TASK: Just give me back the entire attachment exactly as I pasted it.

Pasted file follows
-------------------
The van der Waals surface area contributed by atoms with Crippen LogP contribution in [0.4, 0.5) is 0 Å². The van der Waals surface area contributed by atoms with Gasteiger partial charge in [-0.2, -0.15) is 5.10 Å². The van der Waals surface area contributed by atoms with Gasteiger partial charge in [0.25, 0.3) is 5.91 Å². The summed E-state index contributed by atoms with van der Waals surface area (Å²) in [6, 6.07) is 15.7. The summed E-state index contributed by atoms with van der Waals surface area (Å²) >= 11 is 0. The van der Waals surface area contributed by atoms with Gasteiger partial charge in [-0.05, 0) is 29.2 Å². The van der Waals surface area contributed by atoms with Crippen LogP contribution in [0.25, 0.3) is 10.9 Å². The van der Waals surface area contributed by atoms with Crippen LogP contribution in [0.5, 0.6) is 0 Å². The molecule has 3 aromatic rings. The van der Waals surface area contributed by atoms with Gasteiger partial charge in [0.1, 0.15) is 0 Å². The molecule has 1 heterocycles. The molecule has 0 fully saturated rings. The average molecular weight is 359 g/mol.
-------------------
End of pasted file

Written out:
The van der Waals surface area contributed by atoms with Crippen LogP contribution in [0.4, 0.5) is 0 Å². The van der Waals surface area contributed by atoms with Gasteiger partial charge in [-0.2, -0.15) is 5.10 Å². The van der Waals surface area contributed by atoms with Gasteiger partial charge in [0.25, 0.3) is 5.91 Å². The summed E-state index contributed by atoms with van der Waals surface area (Å²) in [6, 6.07) is 15.7. The summed E-state index contributed by atoms with van der Waals surface area (Å²) >= 11 is 0. The van der Waals surface area contributed by atoms with Gasteiger partial charge in [-0.05, 0) is 29.2 Å². The van der Waals surface area contributed by atoms with Crippen LogP contribution in [0.25, 0.3) is 10.9 Å². The van der Waals surface area contributed by atoms with Crippen LogP contribution in [0.5, 0.6) is 0 Å². The molecule has 3 aromatic rings. The van der Waals surface area contributed by atoms with Gasteiger partial charge in [0.1, 0.15) is 0 Å². The molecule has 1 heterocycles. The molecule has 0 fully saturated rings. The average molecular weight is 359 g/mol.